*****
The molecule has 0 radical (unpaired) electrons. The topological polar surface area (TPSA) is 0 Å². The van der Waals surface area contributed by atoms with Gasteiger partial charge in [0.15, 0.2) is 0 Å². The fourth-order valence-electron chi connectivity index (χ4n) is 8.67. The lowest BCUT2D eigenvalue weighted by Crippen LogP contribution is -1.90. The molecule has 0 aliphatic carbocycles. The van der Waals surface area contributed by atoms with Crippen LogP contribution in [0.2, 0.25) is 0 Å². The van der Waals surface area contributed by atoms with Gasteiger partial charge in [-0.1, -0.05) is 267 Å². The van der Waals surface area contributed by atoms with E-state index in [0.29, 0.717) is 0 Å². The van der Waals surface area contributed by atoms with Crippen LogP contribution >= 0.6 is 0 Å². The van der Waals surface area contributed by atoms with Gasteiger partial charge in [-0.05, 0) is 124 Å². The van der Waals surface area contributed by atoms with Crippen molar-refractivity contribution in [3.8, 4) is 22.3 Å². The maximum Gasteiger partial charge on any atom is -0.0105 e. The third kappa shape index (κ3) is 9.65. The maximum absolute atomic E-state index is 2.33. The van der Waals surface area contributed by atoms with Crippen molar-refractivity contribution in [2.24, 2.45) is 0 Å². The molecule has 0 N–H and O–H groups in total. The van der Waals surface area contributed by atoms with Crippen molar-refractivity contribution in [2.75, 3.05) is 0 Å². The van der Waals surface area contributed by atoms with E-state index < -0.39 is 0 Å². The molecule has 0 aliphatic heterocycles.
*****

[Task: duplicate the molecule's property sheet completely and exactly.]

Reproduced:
The molecule has 0 radical (unpaired) electrons. The topological polar surface area (TPSA) is 0 Å². The van der Waals surface area contributed by atoms with Gasteiger partial charge in [0.15, 0.2) is 0 Å². The fourth-order valence-electron chi connectivity index (χ4n) is 8.67. The lowest BCUT2D eigenvalue weighted by Crippen LogP contribution is -1.90. The molecule has 0 aliphatic carbocycles. The van der Waals surface area contributed by atoms with Crippen LogP contribution in [0.2, 0.25) is 0 Å². The van der Waals surface area contributed by atoms with Gasteiger partial charge in [-0.1, -0.05) is 267 Å². The van der Waals surface area contributed by atoms with E-state index in [0.29, 0.717) is 0 Å². The van der Waals surface area contributed by atoms with Crippen LogP contribution >= 0.6 is 0 Å². The van der Waals surface area contributed by atoms with Gasteiger partial charge in [-0.05, 0) is 124 Å². The van der Waals surface area contributed by atoms with Crippen molar-refractivity contribution in [3.8, 4) is 22.3 Å². The maximum Gasteiger partial charge on any atom is -0.0105 e. The third kappa shape index (κ3) is 9.65. The maximum absolute atomic E-state index is 2.33. The van der Waals surface area contributed by atoms with Crippen molar-refractivity contribution in [2.24, 2.45) is 0 Å². The molecule has 0 N–H and O–H groups in total. The van der Waals surface area contributed by atoms with Crippen molar-refractivity contribution in [2.75, 3.05) is 0 Å². The van der Waals surface area contributed by atoms with E-state index < -0.39 is 0 Å². The molecule has 0 aliphatic heterocycles.